I used to be the type of person who took pride in filling my days up. I loved checking items off my to-do list, saying yes to everything and filling my week with social plans. I took pride in productivity and living a fast-paced life. But the pandemic and the shift to new ways of working and living forced me to re-examine my mindset. I had to be intentional in rethinking how I structured my days and build in time for self-reflection, care and introspection.
This shift isn’t unique to just me. The past few years have been marked by uncertainty, and students in particular have been profoundly impacted in the way they learn, socialize and approach health.
So the theme of self-care felt fitting for our 14th annual Doodle for Google student contest. The 2022 contest theme is, “I care for myself by…”. We’re asking students to share how they nurture themselves in tough times. What do they do to feel better when they’re feeling down? How do they approach taking a break? What activities make them feel calm or give them energy? What or who brings them joy? Our theme this year invites students to share how they take care of their minds, bodies and spirits as they face the opportunities and challenges every new day brings.
Meet the judges
This year’s judges are all passionate about self-care and wellness. The panel will help us determine our 54 state and territory winners and five national finalists, one of whom will go on to be the national grand prize winner.
Selena Gomez is a Grammy-nominated artist, entrepreneur and philanthropist. One of her personal passions is starting conversations around mental health, and in 2019 she founded the Rare Impact Fund, pledging to raise $100 million for mental health services for individuals in underserved communities. “Art is something that has always been an important part of my life,” she says. “I am thrilled to join this year’s judges panel in the Doodle for Google contest as the theme is ‘I care for myself by,’ which is a topic close to my heart. As a longtime advocate for mental health awareness, the concept that self-care is becoming a part of our everyday conversation makes me hopeful for the future.”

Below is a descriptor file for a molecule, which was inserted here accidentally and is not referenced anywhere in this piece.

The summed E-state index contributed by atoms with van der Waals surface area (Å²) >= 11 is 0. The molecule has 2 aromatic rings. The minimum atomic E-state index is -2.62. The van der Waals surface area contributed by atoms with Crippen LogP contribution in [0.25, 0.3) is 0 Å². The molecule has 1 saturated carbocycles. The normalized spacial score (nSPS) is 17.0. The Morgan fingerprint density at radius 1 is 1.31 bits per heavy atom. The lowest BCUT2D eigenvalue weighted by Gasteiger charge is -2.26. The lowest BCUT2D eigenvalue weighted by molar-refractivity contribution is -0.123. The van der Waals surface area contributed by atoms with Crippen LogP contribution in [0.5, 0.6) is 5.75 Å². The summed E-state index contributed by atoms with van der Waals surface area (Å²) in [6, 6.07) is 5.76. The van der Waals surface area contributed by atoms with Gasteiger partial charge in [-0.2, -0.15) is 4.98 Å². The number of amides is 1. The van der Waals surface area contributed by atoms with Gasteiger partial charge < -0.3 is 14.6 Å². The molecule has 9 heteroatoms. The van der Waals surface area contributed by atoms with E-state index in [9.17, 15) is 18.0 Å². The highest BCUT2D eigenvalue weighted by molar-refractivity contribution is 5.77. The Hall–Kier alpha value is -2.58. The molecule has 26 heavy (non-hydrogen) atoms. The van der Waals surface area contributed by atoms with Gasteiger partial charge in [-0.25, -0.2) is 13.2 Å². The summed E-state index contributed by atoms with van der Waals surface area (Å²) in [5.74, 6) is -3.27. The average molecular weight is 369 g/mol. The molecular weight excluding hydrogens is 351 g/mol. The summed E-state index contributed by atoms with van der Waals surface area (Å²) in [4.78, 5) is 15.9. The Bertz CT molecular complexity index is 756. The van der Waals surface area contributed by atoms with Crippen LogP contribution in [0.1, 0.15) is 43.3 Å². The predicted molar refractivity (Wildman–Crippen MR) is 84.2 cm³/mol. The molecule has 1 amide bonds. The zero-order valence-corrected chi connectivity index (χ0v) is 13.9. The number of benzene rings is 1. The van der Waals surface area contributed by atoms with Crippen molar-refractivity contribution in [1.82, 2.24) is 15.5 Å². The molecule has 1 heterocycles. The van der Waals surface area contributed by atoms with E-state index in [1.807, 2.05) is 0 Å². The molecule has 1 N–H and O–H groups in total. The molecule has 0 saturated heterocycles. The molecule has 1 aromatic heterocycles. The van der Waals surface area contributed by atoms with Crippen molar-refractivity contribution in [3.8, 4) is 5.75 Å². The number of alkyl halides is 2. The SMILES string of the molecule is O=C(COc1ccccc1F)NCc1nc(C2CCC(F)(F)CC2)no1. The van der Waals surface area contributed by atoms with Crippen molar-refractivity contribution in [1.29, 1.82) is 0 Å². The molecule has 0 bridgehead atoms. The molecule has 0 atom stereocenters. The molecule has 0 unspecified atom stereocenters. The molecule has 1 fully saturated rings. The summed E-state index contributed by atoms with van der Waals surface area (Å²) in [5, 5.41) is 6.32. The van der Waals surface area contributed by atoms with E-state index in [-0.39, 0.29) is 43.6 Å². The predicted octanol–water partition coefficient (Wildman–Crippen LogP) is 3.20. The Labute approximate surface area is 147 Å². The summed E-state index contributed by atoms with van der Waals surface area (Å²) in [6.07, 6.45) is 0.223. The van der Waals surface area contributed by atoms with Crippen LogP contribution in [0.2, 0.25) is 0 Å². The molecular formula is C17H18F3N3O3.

Our second judge, Elyse Fox, is a director, model and mental health activist. She created Sad Girls Club, a nonprofit committed to destigmatizing mental wellness for millennial and Gen Z women, girls and femmes of color, and she’s a member of the Rare Beauty Mental Health Council. “This year's theme ‘I care for myself by’ is an important prompt we should all be asking ourselves, especially in today's climate,” she says. “I love the theme because sometimes people may think caring for yourself is selfish, but on the contrary it's necessary for us to prioritize to be the best versions of who we want to be.”
Our final judge, Juliana Urtubey, is the 2021 National Teacher of the Year, and she currently serves as a special education co-teacher at Kermit Booker Elementary in Las Vegas, Nevada. She has spent her career advocating for joyous and just education for all, and community-oriented wellbeing is at the center of her mission. “One of the ways I care for myself is through self-reflection and engaging with my community,” she says. “Knowing yourself and understanding how and why you process certain emotions is influenced by where you come from, and for me, my collective community keeps me grounded and centered. I teach my students how to acknowledge and regulate their emotions and since their relationships and interactions with family, friends and community members can have a major impact on their health and well-being, we always talk about our emotions with a community context.”
The 2022 Doodle for Google contest is open to students based in the United States, Guam, Puerto Rico and the U.S. Virgin Islands through March 4. For details on how to enter the contest, resources for educators and parents, as well the contest rules, head to our website. The winning artist will see their work on the Google homepage for a day, receive a $30,000 college scholarship and the winner’s school will receive a $50,000 technology grant. We can’t wait to see what students create.